Swiss architect L3P Architekten has converted a castle-tower to the Vertical Museum. The castle-tower is under historical monuments’ protection and is a distinctive landmark in the region of Zurich. The tower is 21 metres high, the walls being up to 3 metres thick, and the interior radius averaging about 3.5 m.
As old as the hills and rusty fresh: rusty steel is used for all fixtures; the archaic expression of the castle-tower is underlined.
All existing technical installations have been removed, integrated in the walls or disguised in the timber work hung with rusty wire meshing. This pacification of room lends a marked accent on the stonework of the walls and the mounted objects exhibited on them. The medieval atmosphere has been reinforced with indirect and diffuse lighting.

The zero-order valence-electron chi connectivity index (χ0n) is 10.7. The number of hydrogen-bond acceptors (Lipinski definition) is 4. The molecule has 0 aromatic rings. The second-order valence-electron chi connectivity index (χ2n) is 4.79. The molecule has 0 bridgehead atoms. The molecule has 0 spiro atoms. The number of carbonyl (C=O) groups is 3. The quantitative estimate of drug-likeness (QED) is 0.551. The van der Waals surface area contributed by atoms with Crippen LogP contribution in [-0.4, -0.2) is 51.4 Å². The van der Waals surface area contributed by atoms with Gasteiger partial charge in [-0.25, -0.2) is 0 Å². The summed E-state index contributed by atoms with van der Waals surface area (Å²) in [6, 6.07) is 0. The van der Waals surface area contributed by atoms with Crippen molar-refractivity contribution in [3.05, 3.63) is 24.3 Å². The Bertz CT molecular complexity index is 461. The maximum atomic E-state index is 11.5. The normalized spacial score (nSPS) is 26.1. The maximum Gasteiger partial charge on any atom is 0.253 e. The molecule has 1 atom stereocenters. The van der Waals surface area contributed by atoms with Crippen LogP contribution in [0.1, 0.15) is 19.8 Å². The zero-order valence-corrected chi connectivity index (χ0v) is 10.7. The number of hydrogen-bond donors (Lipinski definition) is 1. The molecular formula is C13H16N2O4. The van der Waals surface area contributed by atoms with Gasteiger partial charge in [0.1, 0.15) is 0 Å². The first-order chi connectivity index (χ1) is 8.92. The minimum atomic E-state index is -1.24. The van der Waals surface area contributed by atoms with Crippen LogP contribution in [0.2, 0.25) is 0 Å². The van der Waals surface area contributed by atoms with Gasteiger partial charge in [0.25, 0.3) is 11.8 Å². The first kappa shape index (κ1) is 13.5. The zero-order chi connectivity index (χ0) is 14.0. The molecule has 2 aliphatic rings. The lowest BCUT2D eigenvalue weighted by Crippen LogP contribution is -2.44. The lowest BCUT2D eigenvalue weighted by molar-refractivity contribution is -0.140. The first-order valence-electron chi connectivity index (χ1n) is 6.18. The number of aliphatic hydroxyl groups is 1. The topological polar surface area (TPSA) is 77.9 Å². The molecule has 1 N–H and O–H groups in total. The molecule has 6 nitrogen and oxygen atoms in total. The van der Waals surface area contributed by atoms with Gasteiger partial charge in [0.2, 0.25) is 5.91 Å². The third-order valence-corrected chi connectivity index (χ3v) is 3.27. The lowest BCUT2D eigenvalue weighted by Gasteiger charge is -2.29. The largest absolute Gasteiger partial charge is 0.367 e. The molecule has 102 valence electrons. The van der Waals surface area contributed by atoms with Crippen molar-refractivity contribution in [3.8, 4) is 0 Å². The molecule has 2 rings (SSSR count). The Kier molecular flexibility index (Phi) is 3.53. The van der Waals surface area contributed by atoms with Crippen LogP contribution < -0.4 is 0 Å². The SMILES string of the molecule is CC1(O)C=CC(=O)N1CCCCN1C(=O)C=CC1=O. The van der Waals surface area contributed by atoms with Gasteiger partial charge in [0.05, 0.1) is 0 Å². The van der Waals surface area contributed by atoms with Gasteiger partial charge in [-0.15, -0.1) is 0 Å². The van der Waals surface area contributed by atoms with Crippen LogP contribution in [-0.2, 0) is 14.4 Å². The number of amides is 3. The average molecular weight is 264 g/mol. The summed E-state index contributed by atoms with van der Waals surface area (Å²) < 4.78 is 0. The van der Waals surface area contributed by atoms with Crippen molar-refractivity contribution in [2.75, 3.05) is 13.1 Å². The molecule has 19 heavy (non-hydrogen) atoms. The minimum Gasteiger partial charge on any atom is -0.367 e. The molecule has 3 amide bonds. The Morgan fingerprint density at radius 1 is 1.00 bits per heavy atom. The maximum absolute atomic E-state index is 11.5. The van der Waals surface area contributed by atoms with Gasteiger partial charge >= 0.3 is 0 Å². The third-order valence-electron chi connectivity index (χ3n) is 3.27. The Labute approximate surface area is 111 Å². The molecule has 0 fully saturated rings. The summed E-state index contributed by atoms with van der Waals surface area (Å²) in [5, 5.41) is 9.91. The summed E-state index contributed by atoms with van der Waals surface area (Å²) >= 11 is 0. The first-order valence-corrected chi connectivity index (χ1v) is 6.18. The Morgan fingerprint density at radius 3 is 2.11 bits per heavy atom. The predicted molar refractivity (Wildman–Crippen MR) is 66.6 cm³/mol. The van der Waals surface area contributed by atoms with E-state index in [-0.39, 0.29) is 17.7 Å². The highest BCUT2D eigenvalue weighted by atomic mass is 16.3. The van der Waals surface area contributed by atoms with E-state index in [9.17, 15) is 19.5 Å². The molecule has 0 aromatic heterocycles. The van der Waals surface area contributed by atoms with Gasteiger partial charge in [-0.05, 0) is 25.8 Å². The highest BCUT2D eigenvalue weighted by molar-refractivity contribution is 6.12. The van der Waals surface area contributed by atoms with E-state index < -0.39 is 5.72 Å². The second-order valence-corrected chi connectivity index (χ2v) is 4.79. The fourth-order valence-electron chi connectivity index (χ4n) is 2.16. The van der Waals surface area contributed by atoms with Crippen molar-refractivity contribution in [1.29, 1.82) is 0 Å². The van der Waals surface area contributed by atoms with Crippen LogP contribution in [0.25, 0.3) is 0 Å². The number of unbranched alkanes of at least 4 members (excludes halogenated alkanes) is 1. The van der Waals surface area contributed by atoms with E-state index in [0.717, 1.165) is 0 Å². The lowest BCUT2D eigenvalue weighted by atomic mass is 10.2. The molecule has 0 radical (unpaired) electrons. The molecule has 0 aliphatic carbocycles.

The exhibition wages through local history vertically. As one ascends the levels, the exhibition themes become younger in their historical development: from mediaeval times on the ground floor, to the 20th century on the 5th floor.
As the battlement is ascended, one is ultimately confronted with the modern era. The weather-proofed exit is in reference to the interior free space of the upper castle. The materialisation with fibre glass, as well as the volumetry reminds one of a snail shell discovered petrified in the battlement cover. Information signs on the flat roof illuminate the modern era view.
The outdoor lighting of the tower has been renewed with a contemporary projection technique, which completely reduces light pollution and brings a 12-fold reduction of energy use.
+ Project credits / data
Architect: L3P Architects
Location: Regensberg, Canton Zurich, Switzerland
Gross floor area: 47.4m2, 6 floors
Client: Foundation Castle Regensberg
Light planning: Vogt + Partner, Winterthur
Exhibition: René Kindlimann, Aathal
Historian: Dr. Bruno Meier, Baden + Dr.Dominik Sauerländer, Aarau
Cantonal historic monument preservation: Beat Stahel
Photography: Vito Stallone